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Suspension of Disbelief: Orphan Black

Orphan Black

BBC America

Starring Tatiana Maslany (as almost everyone)

Rating: 4/5 clones

Orphan Black is a new series from the BBC that I got hooked on because it plays after Dr Who, and thus I was already on the correct station to start watching it. It’s only about halfway into its first season, so this will necessarily be a somewhat incomplete review, but I’ll do my best to get across the gist of the show.

Orphan Black follows Sarah, a bit of a street urchin who is looking to regain custody of her daughter and move away from her abusive ex. Unfortunately for Sarah, when she comes back to town to find her daughter, she witnesses the suicide of someone who looks exactly like her (no spoilers here, it’s in the first 5 minutes of the first episode). Curious, she begins to explore this woman’s life, and slowly comes to realize that not only is she not the person she thought she was, but that there are more like her, and that she may be in danger.


This show is disturbing, dark, graphic, mysterious, tense, and wonderful. It is not for the faint of heart (there’s some graphic sex scenes, a fair amount of blood, some self-harm, obviously suicide, drugs…), and the whole show has a nice dark, gritty look (which is something I love). The main characters are fairly well fleshed out so far, and I personally have a deep love for Felix (Sarah’s foster brother). The plot is not predictable. At all. I never have any idea what’s about to happen, and my boyfriend and I are constantly coming up with new theories about who’s killing whom for what reason (and we’re always wrong). The suspense is just suspenseful enough to not make me pee my pants, but to keep me always wanting more. It pulls you in. This is the kind of show that I wish I weren’t watching as it’s coming out because I could see myself pulling a full weekend netflix marathon and watching the whole thing.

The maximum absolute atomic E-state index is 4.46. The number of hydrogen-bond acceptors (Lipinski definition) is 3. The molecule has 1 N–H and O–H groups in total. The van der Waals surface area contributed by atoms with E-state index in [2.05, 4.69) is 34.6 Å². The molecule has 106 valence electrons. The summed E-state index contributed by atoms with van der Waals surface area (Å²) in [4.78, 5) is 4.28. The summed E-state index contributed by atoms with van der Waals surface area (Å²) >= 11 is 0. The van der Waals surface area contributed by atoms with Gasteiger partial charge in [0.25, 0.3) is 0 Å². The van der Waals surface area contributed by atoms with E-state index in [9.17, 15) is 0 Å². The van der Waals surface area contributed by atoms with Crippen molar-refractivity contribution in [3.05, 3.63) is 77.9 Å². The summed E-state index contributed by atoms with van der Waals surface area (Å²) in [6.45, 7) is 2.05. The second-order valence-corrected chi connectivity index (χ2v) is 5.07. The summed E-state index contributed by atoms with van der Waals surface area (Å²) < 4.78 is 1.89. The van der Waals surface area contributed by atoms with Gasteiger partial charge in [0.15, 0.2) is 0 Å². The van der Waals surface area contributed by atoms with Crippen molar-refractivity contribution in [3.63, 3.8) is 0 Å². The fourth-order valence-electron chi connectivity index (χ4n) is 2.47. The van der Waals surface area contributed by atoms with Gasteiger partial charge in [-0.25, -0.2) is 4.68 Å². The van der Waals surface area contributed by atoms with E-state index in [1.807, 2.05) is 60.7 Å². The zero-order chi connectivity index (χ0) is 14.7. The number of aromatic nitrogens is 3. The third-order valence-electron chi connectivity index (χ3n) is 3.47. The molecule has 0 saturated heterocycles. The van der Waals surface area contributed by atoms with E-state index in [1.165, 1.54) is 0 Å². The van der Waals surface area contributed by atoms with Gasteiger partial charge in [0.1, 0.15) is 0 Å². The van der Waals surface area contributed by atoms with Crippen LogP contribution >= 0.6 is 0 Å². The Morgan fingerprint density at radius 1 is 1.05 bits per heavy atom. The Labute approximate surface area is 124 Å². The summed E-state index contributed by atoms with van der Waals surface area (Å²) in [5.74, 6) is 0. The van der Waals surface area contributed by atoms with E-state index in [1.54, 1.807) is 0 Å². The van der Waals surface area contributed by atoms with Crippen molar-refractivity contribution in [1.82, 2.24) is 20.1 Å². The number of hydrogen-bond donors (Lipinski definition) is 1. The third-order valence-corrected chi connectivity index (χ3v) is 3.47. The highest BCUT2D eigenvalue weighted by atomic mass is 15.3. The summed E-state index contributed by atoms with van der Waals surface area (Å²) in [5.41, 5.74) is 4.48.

People flit in and out with bits of information that you have to scrap together. Small things that didn’t seem important are. You are constantly left wanting more because just as you think you’re starting to figure things out, someone new appears with a completely unexpected motive or piece of information. This is one of the more addicting shows I’ve ever seen. Unfortunately the science of it isn’t stellar (they just brush off the mechanics of cloning as unimportant), but if you let yourself buy into the reality that it paints, it’s consistent and it’s gripping. It is more sci-fi than fantasy, and for the most part it doesn’t push the boundaries of science very far (there’s a lot of forensic science which seems fairly mundane to me, but I am not a forensic scientist). For the curious mind such as myself, it is a must see.

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Olivia is a giant pile of nerd who tends to freak out about linguistic prescriptivism, gender roles, and discrimination against the mentally ill. By day she writes things for the Autism Society of Minnesota, and by night she writes things everywhere else. Check out her ongoing screeds against jerkbrains at www.taikonenfea.wordpress.com

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